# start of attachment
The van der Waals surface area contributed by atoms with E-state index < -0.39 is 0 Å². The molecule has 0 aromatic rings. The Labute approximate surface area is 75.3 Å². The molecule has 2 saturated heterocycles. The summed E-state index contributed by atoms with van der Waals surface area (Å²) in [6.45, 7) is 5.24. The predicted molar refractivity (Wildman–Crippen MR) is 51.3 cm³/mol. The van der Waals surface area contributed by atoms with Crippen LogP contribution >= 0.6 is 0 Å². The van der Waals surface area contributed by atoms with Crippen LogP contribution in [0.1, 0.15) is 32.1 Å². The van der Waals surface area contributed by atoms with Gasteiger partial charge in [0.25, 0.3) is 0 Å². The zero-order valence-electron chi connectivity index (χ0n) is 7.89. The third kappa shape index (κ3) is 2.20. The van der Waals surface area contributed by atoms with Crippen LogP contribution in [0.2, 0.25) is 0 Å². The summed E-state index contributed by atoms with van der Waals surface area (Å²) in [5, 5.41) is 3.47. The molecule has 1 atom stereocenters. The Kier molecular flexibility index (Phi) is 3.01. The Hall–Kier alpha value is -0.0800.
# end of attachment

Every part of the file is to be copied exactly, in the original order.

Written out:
The van der Waals surface area contributed by atoms with E-state index < -0.39 is 0 Å². The molecule has 0 aromatic rings. The Labute approximate surface area is 75.3 Å². The molecule has 2 saturated heterocycles. The summed E-state index contributed by atoms with van der Waals surface area (Å²) in [6.45, 7) is 5.24. The predicted molar refractivity (Wildman–Crippen MR) is 51.3 cm³/mol. The van der Waals surface area contributed by atoms with Crippen LogP contribution >= 0.6 is 0 Å². The van der Waals surface area contributed by atoms with Crippen LogP contribution in [0.1, 0.15) is 32.1 Å². The van der Waals surface area contributed by atoms with Gasteiger partial charge in [0.25, 0.3) is 0 Å². The zero-order valence-electron chi connectivity index (χ0n) is 7.89. The third kappa shape index (κ3) is 2.20. The van der Waals surface area contributed by atoms with Crippen LogP contribution in [0.2, 0.25) is 0 Å². The summed E-state index contributed by atoms with van der Waals surface area (Å²) in [5, 5.41) is 3.47. The molecule has 1 atom stereocenters. The Kier molecular flexibility index (Phi) is 3.01. The Hall–Kier alpha value is -0.0800.